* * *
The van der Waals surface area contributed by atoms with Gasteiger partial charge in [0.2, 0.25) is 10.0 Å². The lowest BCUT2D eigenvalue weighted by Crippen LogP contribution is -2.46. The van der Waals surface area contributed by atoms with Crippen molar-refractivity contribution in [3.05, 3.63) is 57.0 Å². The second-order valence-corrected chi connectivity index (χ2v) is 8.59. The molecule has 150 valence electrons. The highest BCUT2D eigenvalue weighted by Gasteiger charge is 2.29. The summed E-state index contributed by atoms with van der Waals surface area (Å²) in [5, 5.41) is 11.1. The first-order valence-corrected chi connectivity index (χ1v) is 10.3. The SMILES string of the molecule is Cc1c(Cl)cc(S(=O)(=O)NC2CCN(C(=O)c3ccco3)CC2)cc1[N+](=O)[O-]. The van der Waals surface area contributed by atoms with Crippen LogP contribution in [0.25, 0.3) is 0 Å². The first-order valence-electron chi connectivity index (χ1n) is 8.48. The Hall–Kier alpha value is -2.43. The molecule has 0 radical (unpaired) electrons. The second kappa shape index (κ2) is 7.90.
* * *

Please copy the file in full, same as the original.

The van der Waals surface area contributed by atoms with Gasteiger partial charge in [0.2, 0.25) is 10.0 Å². The lowest BCUT2D eigenvalue weighted by Crippen LogP contribution is -2.46. The van der Waals surface area contributed by atoms with Crippen molar-refractivity contribution in [3.05, 3.63) is 57.0 Å². The second-order valence-corrected chi connectivity index (χ2v) is 8.59. The molecule has 150 valence electrons. The highest BCUT2D eigenvalue weighted by Gasteiger charge is 2.29. The summed E-state index contributed by atoms with van der Waals surface area (Å²) in [5, 5.41) is 11.1. The first-order valence-corrected chi connectivity index (χ1v) is 10.3. The SMILES string of the molecule is Cc1c(Cl)cc(S(=O)(=O)NC2CCN(C(=O)c3ccco3)CC2)cc1[N+](=O)[O-]. The van der Waals surface area contributed by atoms with Crippen LogP contribution in [0.25, 0.3) is 0 Å². The first-order valence-electron chi connectivity index (χ1n) is 8.48. The Hall–Kier alpha value is -2.43. The molecule has 0 radical (unpaired) electrons. The second kappa shape index (κ2) is 7.90.